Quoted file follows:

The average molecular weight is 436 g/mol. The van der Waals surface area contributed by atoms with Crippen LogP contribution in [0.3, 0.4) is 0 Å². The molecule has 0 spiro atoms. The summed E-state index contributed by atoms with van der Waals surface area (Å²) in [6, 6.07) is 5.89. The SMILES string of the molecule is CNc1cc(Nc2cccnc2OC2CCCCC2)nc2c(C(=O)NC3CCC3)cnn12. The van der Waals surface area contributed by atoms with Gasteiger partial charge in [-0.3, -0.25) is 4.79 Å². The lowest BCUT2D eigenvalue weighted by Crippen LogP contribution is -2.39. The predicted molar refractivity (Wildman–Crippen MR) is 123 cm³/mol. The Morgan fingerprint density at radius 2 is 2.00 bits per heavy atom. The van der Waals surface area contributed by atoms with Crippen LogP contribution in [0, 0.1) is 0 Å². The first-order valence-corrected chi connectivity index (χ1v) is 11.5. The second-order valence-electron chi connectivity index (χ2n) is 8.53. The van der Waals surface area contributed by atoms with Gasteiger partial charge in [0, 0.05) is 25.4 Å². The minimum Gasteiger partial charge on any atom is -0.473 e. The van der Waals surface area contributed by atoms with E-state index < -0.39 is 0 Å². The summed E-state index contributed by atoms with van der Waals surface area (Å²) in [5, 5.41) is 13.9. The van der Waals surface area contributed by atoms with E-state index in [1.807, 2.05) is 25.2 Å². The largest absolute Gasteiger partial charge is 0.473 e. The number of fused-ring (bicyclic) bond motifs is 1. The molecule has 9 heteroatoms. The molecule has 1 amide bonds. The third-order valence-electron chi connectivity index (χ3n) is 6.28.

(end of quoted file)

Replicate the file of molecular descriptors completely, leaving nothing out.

The average molecular weight is 436 g/mol. The van der Waals surface area contributed by atoms with Crippen LogP contribution in [0.3, 0.4) is 0 Å². The molecule has 0 spiro atoms. The summed E-state index contributed by atoms with van der Waals surface area (Å²) in [6, 6.07) is 5.89. The SMILES string of the molecule is CNc1cc(Nc2cccnc2OC2CCCCC2)nc2c(C(=O)NC3CCC3)cnn12. The van der Waals surface area contributed by atoms with Gasteiger partial charge in [-0.3, -0.25) is 4.79 Å². The lowest BCUT2D eigenvalue weighted by Crippen LogP contribution is -2.39. The predicted molar refractivity (Wildman–Crippen MR) is 123 cm³/mol. The Morgan fingerprint density at radius 2 is 2.00 bits per heavy atom. The van der Waals surface area contributed by atoms with Crippen LogP contribution in [0, 0.1) is 0 Å². The first-order valence-corrected chi connectivity index (χ1v) is 11.5. The second-order valence-electron chi connectivity index (χ2n) is 8.53. The van der Waals surface area contributed by atoms with Gasteiger partial charge in [0, 0.05) is 25.4 Å². The minimum Gasteiger partial charge on any atom is -0.473 e. The van der Waals surface area contributed by atoms with E-state index < -0.39 is 0 Å². The summed E-state index contributed by atoms with van der Waals surface area (Å²) in [5, 5.41) is 13.9. The van der Waals surface area contributed by atoms with E-state index in [1.807, 2.05) is 25.2 Å². The largest absolute Gasteiger partial charge is 0.473 e. The number of fused-ring (bicyclic) bond motifs is 1. The molecule has 9 heteroatoms. The molecule has 1 amide bonds. The third-order valence-electron chi connectivity index (χ3n) is 6.28.